I realize, too, that the rare times we buy commercially prepared baked beans that I get them in jars rather than cans, likely due to the same bias.
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Post Options Post Options   Thanks (0) Thanks(0)   Quote Percebes Quote  Post ReplyReply Direct Link To This Post Posted: 11 November 2014 at 14:57
My go to-favorite canned vegetable is potatoes.

I use them for my vegetable shish kebobs on the BBQ
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Post Options Post Options   Thanks (0) Thanks(0)   Quote AK1 Quote  Post ReplyReply Direct Link To This Post Posted: 11 November 2014 at 21:09
That's something I've never seen.
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Post Options Post Options   Thanks (0) Thanks(0)   Quote Myticriver Quote  Post ReplyReply Direct Link To This Post Posted: 11 April 2015 at 23:51
Canned foods have chemicals added to the interior of the can. Frozen foods, if fresh when frozen, have a similarity to fresh. Frozen pineapple for instance, tastes great and is very healthy for you. Frozen pizza, not so much.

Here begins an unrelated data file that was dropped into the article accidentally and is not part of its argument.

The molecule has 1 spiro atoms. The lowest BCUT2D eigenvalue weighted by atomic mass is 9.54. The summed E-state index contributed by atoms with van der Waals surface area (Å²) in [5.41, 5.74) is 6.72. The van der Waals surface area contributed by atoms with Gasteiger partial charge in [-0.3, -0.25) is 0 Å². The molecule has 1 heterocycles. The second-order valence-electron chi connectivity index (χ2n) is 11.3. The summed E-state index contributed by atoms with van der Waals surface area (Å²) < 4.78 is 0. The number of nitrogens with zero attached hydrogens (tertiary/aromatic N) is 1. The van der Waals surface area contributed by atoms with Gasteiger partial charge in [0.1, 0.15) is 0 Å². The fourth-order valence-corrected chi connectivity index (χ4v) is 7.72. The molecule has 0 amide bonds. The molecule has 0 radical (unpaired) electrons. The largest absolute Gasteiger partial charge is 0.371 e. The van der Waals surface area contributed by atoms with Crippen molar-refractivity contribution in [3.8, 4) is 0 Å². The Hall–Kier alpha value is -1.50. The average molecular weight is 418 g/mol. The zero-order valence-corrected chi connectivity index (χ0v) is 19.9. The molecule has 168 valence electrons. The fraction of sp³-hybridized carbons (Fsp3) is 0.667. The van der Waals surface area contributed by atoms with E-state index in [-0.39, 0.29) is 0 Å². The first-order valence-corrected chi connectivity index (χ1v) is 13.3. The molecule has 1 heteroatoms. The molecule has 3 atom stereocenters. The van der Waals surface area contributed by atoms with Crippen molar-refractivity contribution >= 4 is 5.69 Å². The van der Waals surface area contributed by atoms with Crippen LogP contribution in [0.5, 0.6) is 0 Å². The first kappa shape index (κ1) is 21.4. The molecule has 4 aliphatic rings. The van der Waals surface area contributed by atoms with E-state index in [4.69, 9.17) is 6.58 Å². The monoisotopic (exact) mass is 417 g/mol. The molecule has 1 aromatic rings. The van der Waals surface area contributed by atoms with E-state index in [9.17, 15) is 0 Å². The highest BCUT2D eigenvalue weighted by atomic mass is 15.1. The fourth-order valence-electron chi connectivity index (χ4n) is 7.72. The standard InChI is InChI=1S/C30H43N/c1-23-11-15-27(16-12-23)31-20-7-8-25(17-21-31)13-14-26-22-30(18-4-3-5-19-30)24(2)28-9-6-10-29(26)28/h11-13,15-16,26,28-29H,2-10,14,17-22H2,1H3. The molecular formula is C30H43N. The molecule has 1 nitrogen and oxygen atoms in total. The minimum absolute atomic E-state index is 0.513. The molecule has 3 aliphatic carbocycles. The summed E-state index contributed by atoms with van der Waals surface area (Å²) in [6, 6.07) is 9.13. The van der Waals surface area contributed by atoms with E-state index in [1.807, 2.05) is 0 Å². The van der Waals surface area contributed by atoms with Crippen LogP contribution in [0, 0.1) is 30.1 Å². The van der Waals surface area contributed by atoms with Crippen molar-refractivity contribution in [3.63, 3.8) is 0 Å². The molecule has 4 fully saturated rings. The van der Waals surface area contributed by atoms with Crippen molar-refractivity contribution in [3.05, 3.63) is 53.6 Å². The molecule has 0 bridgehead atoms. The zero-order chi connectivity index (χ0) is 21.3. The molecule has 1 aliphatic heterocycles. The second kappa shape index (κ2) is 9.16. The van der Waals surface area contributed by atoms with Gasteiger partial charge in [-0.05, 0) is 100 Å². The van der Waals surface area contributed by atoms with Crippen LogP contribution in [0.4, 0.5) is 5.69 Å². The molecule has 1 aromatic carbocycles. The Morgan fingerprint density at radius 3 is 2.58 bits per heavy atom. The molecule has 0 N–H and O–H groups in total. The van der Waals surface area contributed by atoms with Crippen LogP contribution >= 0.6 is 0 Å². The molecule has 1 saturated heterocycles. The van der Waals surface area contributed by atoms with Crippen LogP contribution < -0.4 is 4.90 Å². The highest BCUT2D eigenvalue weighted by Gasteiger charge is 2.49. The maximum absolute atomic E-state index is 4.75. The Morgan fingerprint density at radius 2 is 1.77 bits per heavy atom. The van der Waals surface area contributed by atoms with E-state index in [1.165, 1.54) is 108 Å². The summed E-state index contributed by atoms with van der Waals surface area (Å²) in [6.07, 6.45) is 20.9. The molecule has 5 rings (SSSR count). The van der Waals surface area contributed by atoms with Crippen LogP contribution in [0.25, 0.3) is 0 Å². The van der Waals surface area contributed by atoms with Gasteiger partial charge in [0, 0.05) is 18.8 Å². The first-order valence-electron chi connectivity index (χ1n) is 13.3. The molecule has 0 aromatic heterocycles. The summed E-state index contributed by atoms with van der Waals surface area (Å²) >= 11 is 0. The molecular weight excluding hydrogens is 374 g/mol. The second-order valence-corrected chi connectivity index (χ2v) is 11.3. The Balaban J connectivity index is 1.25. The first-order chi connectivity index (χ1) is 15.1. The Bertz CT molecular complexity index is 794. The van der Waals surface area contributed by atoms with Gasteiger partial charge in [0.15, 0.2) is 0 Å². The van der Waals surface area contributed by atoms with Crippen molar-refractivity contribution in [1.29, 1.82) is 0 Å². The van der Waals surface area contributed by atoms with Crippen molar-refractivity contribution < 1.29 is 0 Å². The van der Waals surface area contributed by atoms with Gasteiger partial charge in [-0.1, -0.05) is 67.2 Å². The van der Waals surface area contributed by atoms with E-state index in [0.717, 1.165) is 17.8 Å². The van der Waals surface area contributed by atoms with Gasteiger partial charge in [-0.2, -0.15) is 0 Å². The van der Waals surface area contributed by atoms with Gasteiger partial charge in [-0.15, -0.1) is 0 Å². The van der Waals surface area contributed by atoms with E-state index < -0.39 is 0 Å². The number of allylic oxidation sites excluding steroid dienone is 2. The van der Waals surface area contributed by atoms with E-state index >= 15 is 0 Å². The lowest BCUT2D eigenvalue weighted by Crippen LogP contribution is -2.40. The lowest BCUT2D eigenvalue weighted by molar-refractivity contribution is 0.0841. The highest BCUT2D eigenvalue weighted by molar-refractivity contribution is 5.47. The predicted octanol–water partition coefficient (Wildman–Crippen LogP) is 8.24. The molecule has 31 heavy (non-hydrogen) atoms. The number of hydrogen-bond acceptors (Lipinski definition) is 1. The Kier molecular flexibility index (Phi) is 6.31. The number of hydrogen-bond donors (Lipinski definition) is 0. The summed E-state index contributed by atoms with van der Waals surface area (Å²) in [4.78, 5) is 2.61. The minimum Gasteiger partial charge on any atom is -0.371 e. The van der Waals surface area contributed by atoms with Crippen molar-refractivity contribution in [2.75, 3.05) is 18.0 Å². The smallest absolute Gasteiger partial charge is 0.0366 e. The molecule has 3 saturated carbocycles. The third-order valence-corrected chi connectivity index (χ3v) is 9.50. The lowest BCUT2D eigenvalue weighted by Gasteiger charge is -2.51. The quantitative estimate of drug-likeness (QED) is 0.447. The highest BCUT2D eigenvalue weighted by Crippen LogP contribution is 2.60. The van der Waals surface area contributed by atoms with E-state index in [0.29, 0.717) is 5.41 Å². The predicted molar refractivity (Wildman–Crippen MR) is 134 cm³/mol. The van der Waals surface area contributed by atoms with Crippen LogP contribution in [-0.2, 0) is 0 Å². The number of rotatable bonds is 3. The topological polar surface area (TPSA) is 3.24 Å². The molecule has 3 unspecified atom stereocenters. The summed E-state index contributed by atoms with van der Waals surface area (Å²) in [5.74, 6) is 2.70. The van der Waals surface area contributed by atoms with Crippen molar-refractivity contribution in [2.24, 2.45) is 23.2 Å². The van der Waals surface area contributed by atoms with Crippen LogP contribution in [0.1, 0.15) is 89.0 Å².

If you are wanting to eat either canned fruits/veggies or frozen fruits and veggies, frozen is the better choice.
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Post Options Post Options   Thanks (0) Thanks(0)   Quote HistoricFoodie Quote  Post ReplyReply Direct Link To This Post Posted: 12 April 2015 at 07:13
Considering the chemical laden, unripe, so-called fresh produce available in the supermarkets, Myticriver, the last thing I'd be concerned with is the food-safe liners used in cans.

The fact is, however, that your basic point is correct. When it comes to quality and flavor, frozen is the way to go over cans most of the time.

More than 30 years ago, when I was editing Package Enginnering magazine, one of the food-science universities (I want to say Rutgers, but really ain't sure) did a study comparing the total worth of canned vs frozen vs fresh vegetables. Factors included the complete energy footprint, waste disposal, and similar issues, as well as food quality. In the summer, fresh won it hands down, followed by frozen, and then canned. The authors mentioned, semi-tongue in cheek, that they wanted to repeat the study in the winter, but, unfortunately, one of the variables wasn't available.

That was long before the food distribution system was what it is today. I would suggest that, if repeated today, "fresh" veggies would come in last, especially in the winter.